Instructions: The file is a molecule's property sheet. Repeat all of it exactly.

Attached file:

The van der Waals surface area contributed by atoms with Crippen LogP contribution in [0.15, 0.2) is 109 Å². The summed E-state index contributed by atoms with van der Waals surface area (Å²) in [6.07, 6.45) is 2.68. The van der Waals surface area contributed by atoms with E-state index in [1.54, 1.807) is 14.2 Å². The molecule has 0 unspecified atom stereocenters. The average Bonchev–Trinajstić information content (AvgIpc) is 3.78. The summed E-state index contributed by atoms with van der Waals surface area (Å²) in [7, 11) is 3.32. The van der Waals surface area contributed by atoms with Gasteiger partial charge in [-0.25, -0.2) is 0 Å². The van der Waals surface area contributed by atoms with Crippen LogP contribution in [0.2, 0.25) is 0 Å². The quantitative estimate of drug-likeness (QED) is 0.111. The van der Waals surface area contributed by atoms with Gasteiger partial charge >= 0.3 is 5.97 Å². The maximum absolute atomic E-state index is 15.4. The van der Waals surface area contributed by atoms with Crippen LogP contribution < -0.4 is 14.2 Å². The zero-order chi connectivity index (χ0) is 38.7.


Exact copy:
The van der Waals surface area contributed by atoms with Crippen LogP contribution in [0.15, 0.2) is 109 Å². The summed E-state index contributed by atoms with van der Waals surface area (Å²) in [6.07, 6.45) is 2.68. The van der Waals surface area contributed by atoms with E-state index in [1.54, 1.807) is 14.2 Å². The molecule has 0 unspecified atom stereocenters. The average Bonchev–Trinajstić information content (AvgIpc) is 3.78. The summed E-state index contributed by atoms with van der Waals surface area (Å²) in [7, 11) is 3.32. The van der Waals surface area contributed by atoms with Gasteiger partial charge in [-0.25, -0.2) is 0 Å². The van der Waals surface area contributed by atoms with Crippen LogP contribution in [0.2, 0.25) is 0 Å². The quantitative estimate of drug-likeness (QED) is 0.111. The van der Waals surface area contributed by atoms with Gasteiger partial charge >= 0.3 is 5.97 Å². The maximum absolute atomic E-state index is 15.4. The van der Waals surface area contributed by atoms with Crippen LogP contribution < -0.4 is 14.2 Å². The zero-order chi connectivity index (χ0) is 38.7.